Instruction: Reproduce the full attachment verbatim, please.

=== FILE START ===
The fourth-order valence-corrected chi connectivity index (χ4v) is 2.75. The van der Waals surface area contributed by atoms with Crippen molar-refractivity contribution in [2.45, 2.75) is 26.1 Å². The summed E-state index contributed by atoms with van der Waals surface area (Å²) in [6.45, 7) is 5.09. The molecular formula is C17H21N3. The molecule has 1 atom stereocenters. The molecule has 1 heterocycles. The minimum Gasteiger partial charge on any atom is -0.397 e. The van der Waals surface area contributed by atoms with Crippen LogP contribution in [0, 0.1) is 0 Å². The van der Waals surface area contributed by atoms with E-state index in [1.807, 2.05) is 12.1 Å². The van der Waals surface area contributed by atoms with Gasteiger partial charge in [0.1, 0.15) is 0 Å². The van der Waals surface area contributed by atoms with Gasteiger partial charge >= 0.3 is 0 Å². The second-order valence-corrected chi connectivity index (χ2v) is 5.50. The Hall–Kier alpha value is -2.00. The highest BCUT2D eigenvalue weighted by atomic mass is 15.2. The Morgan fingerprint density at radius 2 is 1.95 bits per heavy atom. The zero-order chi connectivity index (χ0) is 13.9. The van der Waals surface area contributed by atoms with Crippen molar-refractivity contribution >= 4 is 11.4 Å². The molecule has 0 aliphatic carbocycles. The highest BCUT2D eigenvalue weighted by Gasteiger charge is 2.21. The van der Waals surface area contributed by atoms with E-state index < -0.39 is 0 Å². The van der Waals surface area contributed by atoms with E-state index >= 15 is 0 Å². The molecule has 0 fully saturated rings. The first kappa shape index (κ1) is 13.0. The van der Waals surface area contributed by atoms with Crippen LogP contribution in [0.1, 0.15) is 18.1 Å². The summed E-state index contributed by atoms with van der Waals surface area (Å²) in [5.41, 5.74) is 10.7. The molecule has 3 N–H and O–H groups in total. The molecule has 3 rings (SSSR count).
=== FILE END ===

The fourth-order valence-corrected chi connectivity index (χ4v) is 2.75. The van der Waals surface area contributed by atoms with Crippen molar-refractivity contribution in [2.45, 2.75) is 26.1 Å². The summed E-state index contributed by atoms with van der Waals surface area (Å²) in [6.45, 7) is 5.09. The molecular formula is C17H21N3. The molecule has 1 atom stereocenters. The molecule has 1 heterocycles. The minimum Gasteiger partial charge on any atom is -0.397 e. The van der Waals surface area contributed by atoms with Crippen LogP contribution in [0, 0.1) is 0 Å². The van der Waals surface area contributed by atoms with E-state index in [1.807, 2.05) is 12.1 Å². The van der Waals surface area contributed by atoms with Gasteiger partial charge in [0.1, 0.15) is 0 Å². The van der Waals surface area contributed by atoms with Gasteiger partial charge >= 0.3 is 0 Å². The second-order valence-corrected chi connectivity index (χ2v) is 5.50. The Hall–Kier alpha value is -2.00. The highest BCUT2D eigenvalue weighted by atomic mass is 15.2. The Morgan fingerprint density at radius 2 is 1.95 bits per heavy atom. The zero-order chi connectivity index (χ0) is 13.9. The van der Waals surface area contributed by atoms with Crippen molar-refractivity contribution >= 4 is 11.4 Å². The molecule has 0 aliphatic carbocycles. The highest BCUT2D eigenvalue weighted by Gasteiger charge is 2.21. The van der Waals surface area contributed by atoms with E-state index < -0.39 is 0 Å². The van der Waals surface area contributed by atoms with E-state index >= 15 is 0 Å². The molecule has 0 fully saturated rings. The first kappa shape index (κ1) is 13.0. The van der Waals surface area contributed by atoms with Crippen LogP contribution in [0.1, 0.15) is 18.1 Å². The summed E-state index contributed by atoms with van der Waals surface area (Å²) in [5.41, 5.74) is 10.7. The molecule has 3 N–H and O–H groups in total. The molecule has 3 rings (SSSR count).